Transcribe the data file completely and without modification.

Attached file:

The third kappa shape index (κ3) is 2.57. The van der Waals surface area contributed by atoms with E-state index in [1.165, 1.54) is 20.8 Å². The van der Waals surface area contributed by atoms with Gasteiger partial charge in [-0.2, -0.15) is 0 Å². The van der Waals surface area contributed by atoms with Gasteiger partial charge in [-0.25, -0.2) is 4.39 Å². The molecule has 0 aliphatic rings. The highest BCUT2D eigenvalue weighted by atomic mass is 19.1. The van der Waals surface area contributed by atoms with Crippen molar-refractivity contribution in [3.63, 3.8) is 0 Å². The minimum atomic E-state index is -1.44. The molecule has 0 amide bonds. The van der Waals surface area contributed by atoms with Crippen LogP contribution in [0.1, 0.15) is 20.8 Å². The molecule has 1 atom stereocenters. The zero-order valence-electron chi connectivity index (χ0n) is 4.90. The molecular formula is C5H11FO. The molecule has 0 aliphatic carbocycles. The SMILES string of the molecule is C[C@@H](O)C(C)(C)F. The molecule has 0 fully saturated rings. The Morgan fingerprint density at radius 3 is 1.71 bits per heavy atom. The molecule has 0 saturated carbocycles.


The third kappa shape index (κ3) is 2.57. The van der Waals surface area contributed by atoms with E-state index in [1.165, 1.54) is 20.8 Å². The van der Waals surface area contributed by atoms with Gasteiger partial charge in [-0.2, -0.15) is 0 Å². The van der Waals surface area contributed by atoms with Gasteiger partial charge in [-0.25, -0.2) is 4.39 Å². The molecule has 0 aliphatic rings. The highest BCUT2D eigenvalue weighted by atomic mass is 19.1. The van der Waals surface area contributed by atoms with Crippen molar-refractivity contribution in [3.63, 3.8) is 0 Å². The minimum atomic E-state index is -1.44. The molecule has 0 amide bonds. The van der Waals surface area contributed by atoms with Crippen LogP contribution in [0.1, 0.15) is 20.8 Å². The molecule has 1 atom stereocenters. The zero-order valence-electron chi connectivity index (χ0n) is 4.90. The molecular formula is C5H11FO. The molecule has 0 aliphatic carbocycles. The SMILES string of the molecule is C[C@@H](O)C(C)(C)F. The molecule has 0 fully saturated rings. The Morgan fingerprint density at radius 3 is 1.71 bits per heavy atom. The molecule has 0 saturated carbocycles.